Bullying should never be ignored. While it is a common problem, it should never be seen as a normal part of childhood. It’s not okay to explain it away as “kids just being kids.”
Bullying can have serious consequences that impacts learning, mental and physical health.
One in five high school students reports being bullied at school, according to the Centers for Disease Control and Prevention (CDC). One in six high school students reports being bullied electronically, commonly known as cyberbullying, according to the CDC.
Parents, school staff and other adults can help prevent or stop bullying. “Children should always be encouraged to ask for help from an adult they trust,” says Brian Scull, MD, a pediatrician at Scripps Coastal Medical Center Hillcrest.
“Children should understand that bullying is wrong and that not saying anything allows the bully to think it’s okay to keep treating people that way,” Dr. Scull says. “When adults get involved, it also sends the message that bullying is not acceptable and will not be tolerated.”
The following four bullying prevention strategies can help.
Children look to their parents and other caregivers for help and advice. So, engage your child and explain bullying.
“Spend some time every day touching base with your child and ask open-ended questions about their social life. Talk about bullying directly so that you can understand if and how it is affecting your kid,” says Dr. Scull.
Ask your child who they spend time with at school, what they do in between classes and at recess and who they hang out with. If you learn there is an issue at school, discuss it with your child’s teachers and the principal to figure out a solution.
Common types of bullying include:
- Physical, including hitting, kicking and tripping
- Verbal, including name-calling and teasing
- Social, including spreading rumors and excluding from group
- Damage to property of the victim
Children need help learning how to recognize and avoid situations where bullying occurs.
If they are not around an adult who can help, they should know to respond to a bully in a calm, clear voice or to simply walk away and stay away.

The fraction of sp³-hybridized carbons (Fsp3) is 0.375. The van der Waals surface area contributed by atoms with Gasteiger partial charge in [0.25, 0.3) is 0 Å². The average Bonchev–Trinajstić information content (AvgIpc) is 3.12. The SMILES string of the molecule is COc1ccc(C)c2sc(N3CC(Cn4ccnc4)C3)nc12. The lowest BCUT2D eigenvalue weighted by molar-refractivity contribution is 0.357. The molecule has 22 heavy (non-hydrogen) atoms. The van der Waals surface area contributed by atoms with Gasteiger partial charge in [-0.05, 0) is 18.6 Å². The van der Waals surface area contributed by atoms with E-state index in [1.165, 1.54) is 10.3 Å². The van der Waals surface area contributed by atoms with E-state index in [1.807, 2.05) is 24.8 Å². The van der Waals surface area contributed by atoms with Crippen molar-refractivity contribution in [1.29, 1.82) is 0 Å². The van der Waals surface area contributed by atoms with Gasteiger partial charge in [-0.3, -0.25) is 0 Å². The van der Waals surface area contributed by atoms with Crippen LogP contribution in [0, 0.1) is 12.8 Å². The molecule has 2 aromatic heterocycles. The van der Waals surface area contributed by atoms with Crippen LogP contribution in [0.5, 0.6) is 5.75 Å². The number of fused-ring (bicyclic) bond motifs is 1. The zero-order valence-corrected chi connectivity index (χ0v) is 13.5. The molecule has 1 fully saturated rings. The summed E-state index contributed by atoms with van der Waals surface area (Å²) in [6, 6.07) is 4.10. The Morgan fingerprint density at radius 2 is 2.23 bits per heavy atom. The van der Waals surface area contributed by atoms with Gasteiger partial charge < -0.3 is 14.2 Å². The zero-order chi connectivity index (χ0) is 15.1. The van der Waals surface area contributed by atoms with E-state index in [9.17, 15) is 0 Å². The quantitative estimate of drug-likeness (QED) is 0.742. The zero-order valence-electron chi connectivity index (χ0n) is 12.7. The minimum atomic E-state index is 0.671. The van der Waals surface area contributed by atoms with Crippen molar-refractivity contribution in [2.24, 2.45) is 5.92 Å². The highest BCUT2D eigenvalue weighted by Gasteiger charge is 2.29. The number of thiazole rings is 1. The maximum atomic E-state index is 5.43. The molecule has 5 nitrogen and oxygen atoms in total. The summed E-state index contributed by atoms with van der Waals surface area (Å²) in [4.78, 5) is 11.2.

Some phrases they can use to address the bully include:
- “I don’t like what you are doing.”
- “Please do not talk to me like that.”
- “Stop doing that now.”
“Bullies like to scare their victims and try to get them to cry or become visibly upset,” says Dr. Scull. “If your child cries, that will encourage the bully to continue. A child who isn’t easily flustered has a better chance of staying off a bully’s radar.”
If your child is not used to speaking firmly, rehearse the situation.
Cyberbullying is a type of bullying done online or through text messages or emails. Cyberbullies use these platforms to intimidate, harass or threaten someone.
“Cyberbullying is as harmful as physical bullying,” says Dr. Scull. “Parents can stop or prevent it by teaching their child not to post or share anything that could hurt or embarrass anyone.”
Children who are targets of cyberbullying can get it to stop by:
- Ignoring the messages and not respond
- Cutting off communication by blocking email address, phone number or whatever communication method they are using
- Saving the evidence of cyberbullying, such as emails or text messages, and reporting it so it can be addressed
Kids who are bullied often feel alone and ashamed, especially if it happens around others. Kids who see someone bullied can make a difference. They can intervene. These are ways to safely do this:
- Changing the subject or question the bullying behavior
- Using humor to redirect the conversation
- Intervening as a group to show that several people don’t agree with the bullying
- Walking with the target of the bullying to help diffuse the situation
- Making sure the person bullied is okay
- Getting help from adults
“Talk with your child about being a friend to someone who is being bullied and reporting it to a trusted adult, teacher or administrator,” Dr. Scull says.